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SPEECH

OF THE

RIGHT HONOURABLE

LORD JOHN RUSSELL,

DELIVERED IN THE HOUSE OF COMMONS, 5TH JUNE,

ON

CORPORATION REFORM,

WITH

THE BILL TO PROVIDE FOR THE REGULATION OF
MUNICIPAL CORPORATIONS IN ENGLAND

AND WALES.

[Taken, by permission, from The Mirror of Parliament.”]

In conclusion, we report to your Majesty that there prevails amongst the inhabitants of
a great majority of the incorporate towns a general, and, in our opinion, a just dissatisfac-
tion with their Municipal Institutions; a distrust of the self-elected Municipal Councils,
whose powers are subject to no popular control, and whose acts and proceedings, being
secret, are unchecked by the influence of public opinion; a distrust of the Municipal Magis-
tracy, tainting with suspicion the local administration of justice, and often accompanied
with contempt of the persons by whom the law is administered; a discontent under the
burdens of local taxation, while revenues that ought to be applied for the public advantage
are diverted from their legitimate use, and are sometimes wastefully bestowed for the
benefit of individuals--sometimes squandered for purposes injurious to the character and
morals of the people. We therefore feel it to be our duty to represent to your Majesty,
that the existing Municipal Corporations of England and Wales neither possess nor deserve
the confidence or respect of your Majesty's sulijects, and that a thorough reform must be
effected before they can become, what we humbly submit to your Majesty they ought to be,
useful and efficient instruments of local government."

GENERAL REPORT OF THE MUNICIPAL CORPORATION COMMISSIONERS.

LONDON:

EFFINGHAM WILSON, ROYAL-EXCHANGE.

Price 6d., or £2 per 100.

1835.

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SPEECH,

&c.

LORD JOHN RUSSELL.-I now rise to perform the very important duty of asking, on behalf of his Majesty's Government, leave of the House to bring in a Bill, to provide for the regulation of Municipal Corporations in England and Wales. It was not until very lately that I expected such a task would have fallen tò my lot. In the course of last autumn, it was my hope and expectation, that the consideration of this important subject would have been in the hands of an individual, who I think will be admitted, on all sides of the House, to be eminently qualified for the task--of one who, in introducing it to the notice of Parliament, would have brought to it a degree of mature reflection, on account of legal knowledge and an intimate acquaintance with the constitution of the country, which would have recommended the measure to the country with a force and an effect that cannot belong to my arguments. I would say more, Mr. Speaker, were it not that I am now alluding to yourself, and that, therefore, it would not be proper for me to go farther. But since, by circumstances of comparatively recent occurrence, the duty of bringing forward the measure belongs to the station I now hold in the House, I shall only beg that it will give me that indulgence of which I stand so greatly in need, and make allowance for that inadequacy and those deficiencies which I am sure it will discover. I ask for that indulgence, because the question is one of the highest importance --one of considerable intricacy and detail-one which relates to ancient practices and privileges-and one which, by its right solution, must have a considerable effect on the body I have the honour to address. The number of persons under the government of Municipal Corporations to be touched by this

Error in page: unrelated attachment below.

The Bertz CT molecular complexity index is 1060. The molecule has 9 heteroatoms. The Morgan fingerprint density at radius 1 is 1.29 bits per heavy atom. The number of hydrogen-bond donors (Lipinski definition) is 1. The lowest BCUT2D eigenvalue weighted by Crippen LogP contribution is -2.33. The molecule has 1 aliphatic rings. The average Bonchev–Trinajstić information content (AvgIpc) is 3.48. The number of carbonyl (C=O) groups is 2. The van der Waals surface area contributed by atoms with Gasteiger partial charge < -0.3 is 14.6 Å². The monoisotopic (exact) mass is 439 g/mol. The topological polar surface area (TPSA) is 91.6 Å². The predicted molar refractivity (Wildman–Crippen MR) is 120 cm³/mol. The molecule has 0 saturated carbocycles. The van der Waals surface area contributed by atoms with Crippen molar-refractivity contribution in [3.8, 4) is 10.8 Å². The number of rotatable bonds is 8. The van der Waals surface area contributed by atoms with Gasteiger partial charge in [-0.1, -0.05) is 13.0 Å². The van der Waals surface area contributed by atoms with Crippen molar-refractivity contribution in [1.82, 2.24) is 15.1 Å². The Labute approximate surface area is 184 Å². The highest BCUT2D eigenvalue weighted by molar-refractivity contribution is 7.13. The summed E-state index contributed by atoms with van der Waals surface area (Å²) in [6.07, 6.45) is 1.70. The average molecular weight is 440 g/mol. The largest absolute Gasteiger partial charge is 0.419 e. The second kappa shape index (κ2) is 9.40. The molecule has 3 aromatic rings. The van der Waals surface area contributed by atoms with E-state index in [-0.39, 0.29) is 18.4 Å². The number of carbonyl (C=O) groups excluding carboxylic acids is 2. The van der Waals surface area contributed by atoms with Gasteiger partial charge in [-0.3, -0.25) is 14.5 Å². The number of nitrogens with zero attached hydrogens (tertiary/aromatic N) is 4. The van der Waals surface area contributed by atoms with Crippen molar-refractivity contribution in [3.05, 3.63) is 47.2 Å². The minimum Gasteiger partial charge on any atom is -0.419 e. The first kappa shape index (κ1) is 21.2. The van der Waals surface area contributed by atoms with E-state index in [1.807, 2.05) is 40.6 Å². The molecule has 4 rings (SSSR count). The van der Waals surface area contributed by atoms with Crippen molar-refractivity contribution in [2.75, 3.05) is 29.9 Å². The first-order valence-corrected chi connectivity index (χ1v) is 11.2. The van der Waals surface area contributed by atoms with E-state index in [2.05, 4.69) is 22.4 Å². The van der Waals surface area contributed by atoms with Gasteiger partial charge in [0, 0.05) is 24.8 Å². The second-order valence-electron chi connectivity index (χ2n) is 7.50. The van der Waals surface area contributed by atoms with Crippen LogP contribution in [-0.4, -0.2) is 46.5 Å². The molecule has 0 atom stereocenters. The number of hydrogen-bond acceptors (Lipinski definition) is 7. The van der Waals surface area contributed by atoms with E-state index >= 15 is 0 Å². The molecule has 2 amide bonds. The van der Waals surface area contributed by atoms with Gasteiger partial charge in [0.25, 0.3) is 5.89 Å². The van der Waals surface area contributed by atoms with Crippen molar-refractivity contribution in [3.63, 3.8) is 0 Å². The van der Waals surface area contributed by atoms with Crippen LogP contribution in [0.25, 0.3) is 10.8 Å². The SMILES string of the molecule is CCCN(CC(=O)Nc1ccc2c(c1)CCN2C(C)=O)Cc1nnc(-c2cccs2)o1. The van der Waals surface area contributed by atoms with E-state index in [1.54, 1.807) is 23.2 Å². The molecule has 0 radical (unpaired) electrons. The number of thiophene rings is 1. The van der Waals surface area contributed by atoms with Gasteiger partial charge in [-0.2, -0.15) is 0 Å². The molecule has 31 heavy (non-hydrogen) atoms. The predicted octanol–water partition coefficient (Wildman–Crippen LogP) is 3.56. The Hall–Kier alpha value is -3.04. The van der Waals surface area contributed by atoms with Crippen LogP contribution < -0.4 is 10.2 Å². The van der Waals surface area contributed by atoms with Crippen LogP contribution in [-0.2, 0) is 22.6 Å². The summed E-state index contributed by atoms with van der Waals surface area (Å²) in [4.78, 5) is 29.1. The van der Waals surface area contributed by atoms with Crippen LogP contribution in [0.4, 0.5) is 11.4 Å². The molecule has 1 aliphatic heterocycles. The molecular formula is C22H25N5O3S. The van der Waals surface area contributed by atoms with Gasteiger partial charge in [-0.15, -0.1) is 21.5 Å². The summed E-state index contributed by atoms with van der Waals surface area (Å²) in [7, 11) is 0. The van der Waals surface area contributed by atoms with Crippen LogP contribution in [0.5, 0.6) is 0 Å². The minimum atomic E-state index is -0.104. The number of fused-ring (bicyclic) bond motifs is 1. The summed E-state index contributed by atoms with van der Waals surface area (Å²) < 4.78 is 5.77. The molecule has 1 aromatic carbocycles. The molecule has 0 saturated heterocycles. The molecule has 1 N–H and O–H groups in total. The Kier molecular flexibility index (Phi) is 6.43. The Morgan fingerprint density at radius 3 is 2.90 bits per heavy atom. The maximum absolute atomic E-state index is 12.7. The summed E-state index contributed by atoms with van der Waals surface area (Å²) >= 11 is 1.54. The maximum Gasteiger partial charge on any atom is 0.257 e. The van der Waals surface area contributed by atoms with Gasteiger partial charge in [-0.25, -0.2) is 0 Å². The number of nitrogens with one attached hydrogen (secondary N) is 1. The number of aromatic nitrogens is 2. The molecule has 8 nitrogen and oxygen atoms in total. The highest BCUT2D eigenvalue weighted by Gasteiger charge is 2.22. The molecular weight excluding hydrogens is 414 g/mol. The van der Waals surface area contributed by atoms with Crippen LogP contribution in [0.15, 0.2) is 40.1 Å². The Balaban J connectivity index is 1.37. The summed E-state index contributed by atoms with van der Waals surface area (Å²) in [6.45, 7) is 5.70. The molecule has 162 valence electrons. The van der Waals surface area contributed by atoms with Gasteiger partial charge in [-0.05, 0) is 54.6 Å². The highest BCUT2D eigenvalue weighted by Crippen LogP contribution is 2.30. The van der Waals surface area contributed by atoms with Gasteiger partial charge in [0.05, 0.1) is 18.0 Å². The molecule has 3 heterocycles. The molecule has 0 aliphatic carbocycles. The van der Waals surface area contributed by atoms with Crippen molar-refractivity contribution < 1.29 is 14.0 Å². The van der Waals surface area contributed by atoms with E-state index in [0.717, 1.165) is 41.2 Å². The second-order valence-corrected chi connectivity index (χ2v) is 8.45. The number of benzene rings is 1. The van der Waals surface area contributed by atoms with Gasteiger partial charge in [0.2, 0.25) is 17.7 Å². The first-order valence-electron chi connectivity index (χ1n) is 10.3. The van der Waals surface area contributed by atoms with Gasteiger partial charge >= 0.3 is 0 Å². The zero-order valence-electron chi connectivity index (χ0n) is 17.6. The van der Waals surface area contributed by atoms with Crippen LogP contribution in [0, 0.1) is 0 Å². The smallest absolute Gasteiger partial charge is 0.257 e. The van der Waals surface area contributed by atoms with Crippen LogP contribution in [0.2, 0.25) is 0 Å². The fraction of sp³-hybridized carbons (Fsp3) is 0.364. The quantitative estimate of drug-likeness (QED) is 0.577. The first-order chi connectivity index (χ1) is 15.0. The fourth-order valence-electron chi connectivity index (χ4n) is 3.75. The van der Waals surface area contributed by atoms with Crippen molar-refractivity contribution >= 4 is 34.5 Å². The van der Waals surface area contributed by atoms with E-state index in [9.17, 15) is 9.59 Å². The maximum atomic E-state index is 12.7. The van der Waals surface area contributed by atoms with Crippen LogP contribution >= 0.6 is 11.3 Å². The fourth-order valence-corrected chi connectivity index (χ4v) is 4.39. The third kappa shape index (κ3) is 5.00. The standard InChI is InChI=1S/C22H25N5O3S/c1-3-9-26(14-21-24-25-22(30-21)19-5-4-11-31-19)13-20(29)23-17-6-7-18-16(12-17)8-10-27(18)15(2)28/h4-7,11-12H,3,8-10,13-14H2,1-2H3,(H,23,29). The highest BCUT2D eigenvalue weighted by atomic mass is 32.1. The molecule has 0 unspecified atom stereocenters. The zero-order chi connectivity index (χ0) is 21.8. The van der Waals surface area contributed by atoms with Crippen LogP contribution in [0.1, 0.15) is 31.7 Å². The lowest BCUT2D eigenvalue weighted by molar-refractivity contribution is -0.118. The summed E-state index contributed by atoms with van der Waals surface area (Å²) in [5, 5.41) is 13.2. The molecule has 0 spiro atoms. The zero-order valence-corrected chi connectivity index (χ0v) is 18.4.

B 2